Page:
Dr. Dittbrenner, the home’s original resident with his wife, was a prominent local dentist and was also a founder of the Noblesville Boys Club in 1951. The late 1930s home was converted and moved from a Victorian home, which facedMaple Avenue, to Cape Cod-style home that faces16th Street. Evidence in the basement only hints at the older home’s history.
The Webster’s, who have lived in the house for the past nine years, are very proud of many of the original features and all the hard work they have done on their home. They enjoy the living room mantel, the glass door knobs, the original paned windows, the red oak hardwood floors and the 1950s Chambers kitchen stove. The Webster’s gutted and enlarged the kitchen, converted the garage into a master suite, built a new garage, adapted a breezeway into a sunroom/office and added a “secret garden.”
The Orcutt/Ferraro home was built circa 1896 with William H. Orcutt as the original occupant. It is a great example of theFour-SquareCraftsman style. This Vernacular style with Italianate Styling home was a rental for many years throughout its history, and was divided into two apartments in the late 1920s. By the 1990s it had fallen into bad disrepair. Its previous owner rescued it luckily and completely renovated it, turning it back into a one family home. The home even won the Noblesville Preservation Alliance “Exterior Rehabilitation Award.”
William Ferraro has lived in this home for a year and a half and enjoys the close proximity to downtown. He has added the backyard studio and made many improvements to the landscaping and patio. His favorite feature of the home is the woodwork.
The 1899 home was originally owned by Asa and Hannah Williamson, but has been in family of current homeowners Ray and Sherry Faust since1940. The Fausts enjoy the front hallway with its staircase and leaded glass and also like the sliding doors and the oak woodwork. The house has some Queen Anne elements, but also has Arts & Crafts features, so the Fausts think it is best called eclectic.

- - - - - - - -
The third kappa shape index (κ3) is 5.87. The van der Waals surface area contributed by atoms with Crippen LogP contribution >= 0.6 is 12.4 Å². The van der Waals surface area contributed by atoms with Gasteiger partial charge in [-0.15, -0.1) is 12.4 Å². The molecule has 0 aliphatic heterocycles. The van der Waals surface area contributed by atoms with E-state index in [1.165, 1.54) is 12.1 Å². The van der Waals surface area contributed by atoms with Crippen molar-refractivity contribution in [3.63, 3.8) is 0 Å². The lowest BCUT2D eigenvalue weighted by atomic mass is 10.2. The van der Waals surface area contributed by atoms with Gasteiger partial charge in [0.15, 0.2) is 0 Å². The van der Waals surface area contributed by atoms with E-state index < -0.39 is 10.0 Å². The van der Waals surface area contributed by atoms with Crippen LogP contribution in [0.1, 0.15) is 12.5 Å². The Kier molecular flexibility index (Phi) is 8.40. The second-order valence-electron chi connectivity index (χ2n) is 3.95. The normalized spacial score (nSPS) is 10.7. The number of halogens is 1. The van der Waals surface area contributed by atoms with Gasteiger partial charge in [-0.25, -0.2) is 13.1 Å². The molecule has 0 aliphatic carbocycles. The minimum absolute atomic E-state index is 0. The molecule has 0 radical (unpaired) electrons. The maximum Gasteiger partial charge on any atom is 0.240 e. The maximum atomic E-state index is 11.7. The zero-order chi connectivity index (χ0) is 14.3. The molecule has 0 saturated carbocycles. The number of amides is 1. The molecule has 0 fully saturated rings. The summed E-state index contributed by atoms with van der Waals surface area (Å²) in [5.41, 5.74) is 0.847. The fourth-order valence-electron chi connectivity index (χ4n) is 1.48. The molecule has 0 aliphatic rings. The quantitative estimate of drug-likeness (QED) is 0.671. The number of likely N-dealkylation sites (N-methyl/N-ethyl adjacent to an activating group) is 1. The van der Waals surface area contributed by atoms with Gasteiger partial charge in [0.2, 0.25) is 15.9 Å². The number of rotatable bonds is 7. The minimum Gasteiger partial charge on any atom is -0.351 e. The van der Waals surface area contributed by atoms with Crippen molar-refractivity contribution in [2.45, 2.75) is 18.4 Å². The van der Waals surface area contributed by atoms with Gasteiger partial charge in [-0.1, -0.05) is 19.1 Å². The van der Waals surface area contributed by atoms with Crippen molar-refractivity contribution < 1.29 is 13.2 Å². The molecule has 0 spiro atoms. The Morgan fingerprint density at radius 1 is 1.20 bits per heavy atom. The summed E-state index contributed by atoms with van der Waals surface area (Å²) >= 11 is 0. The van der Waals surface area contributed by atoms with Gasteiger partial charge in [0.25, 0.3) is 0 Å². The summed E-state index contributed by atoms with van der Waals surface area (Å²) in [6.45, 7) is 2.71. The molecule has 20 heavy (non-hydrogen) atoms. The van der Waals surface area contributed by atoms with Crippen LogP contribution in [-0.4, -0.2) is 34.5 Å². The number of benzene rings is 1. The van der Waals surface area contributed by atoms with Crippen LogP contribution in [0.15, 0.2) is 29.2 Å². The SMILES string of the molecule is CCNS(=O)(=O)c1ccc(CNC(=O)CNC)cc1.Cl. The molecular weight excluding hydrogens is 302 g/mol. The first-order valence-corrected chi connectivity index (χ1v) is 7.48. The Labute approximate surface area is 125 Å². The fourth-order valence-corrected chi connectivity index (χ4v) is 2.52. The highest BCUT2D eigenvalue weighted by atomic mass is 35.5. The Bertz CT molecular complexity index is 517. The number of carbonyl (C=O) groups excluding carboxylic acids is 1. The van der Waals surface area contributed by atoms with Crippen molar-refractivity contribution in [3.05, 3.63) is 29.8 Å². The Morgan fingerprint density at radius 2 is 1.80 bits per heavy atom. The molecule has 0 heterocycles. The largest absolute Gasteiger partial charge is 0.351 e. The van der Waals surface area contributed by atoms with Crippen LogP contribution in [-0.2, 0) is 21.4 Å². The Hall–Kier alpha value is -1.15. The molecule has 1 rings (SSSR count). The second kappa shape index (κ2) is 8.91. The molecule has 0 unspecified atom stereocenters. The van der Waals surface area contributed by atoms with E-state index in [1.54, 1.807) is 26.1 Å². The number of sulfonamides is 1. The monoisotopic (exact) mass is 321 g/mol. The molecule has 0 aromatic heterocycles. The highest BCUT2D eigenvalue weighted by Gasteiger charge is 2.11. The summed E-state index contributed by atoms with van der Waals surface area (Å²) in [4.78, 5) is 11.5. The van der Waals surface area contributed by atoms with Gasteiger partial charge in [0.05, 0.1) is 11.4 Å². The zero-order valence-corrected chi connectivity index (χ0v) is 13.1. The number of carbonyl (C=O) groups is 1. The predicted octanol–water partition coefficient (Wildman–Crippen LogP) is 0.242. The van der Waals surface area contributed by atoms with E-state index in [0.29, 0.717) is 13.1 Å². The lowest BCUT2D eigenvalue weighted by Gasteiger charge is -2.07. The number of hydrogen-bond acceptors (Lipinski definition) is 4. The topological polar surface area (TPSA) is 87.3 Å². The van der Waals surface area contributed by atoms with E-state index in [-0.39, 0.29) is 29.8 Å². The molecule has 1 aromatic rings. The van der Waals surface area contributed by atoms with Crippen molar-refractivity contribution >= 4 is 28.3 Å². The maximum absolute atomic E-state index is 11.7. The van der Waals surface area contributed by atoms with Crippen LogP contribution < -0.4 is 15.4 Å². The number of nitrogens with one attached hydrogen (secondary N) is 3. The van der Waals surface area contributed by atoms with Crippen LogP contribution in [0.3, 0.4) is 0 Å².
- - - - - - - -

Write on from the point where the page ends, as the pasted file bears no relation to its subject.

The house is currently under renovation. The Fausts have completed new plumbing and wiring, installed a new furnace and air conditioning system, painted and done considerable structural work to the floors. While making improvements to the house, notes from the woodworkers were found on the back of the boards and an empty Piedmont Cigarette box in the floor boards had a coupon for a Gillette Safety Razor with an expiration date of June 26, 1915.
Advance tickets are $10 each (free for children under 12) and are available at Noble Coffee and Tea (933 Logan St.), the Sheriff’s Residence/Hamilton County Historical Society (810 Conner St.), A Corner Cottage (895 Conner St.), Logan Village Mall (977 Logan St.) and Mr. G’s Liquors (2209 E. Conner St.) or online at http://noblesvilletourofhistorichomes.eventbrite.com). Tickets may be purchased on the day of the tour on the grounds of the Sheriff’s Residence/Hamilton County Historical Society for $12 each.
*Information on the homes was provided by NPA.
In addition to the Tour of Homes, several special events taking place include:
• Henry Flagler Train and 521 Fire Engine visit
• See the recently renovated Judge Stone House and Stephenson House during the Nickel Plate Arts Campus Open House (107 S. Eighth St.).
• Noblesville Presbyterian Church (1207 Conner St.) will host a fundraiser selling refreshments from the church’s women’s group. Luncheon and two pipe organ concerts from 11:30 a.m. to 2 p.m.
• See the newly restored women’s cells in the Old Jail (810 Conner St.)
• The Noblesville Rotary will provide a historical bike tour around Noblesville.
• Historical Scavenger Hunt – Perfect for kids and adults alike! Pick up a scavenger hunt flyer at Sheriff’s Residence/Hamilton County Historical Society and see if you can identify the architectural details from each home. Turn it in at your last tour stop and get a prize.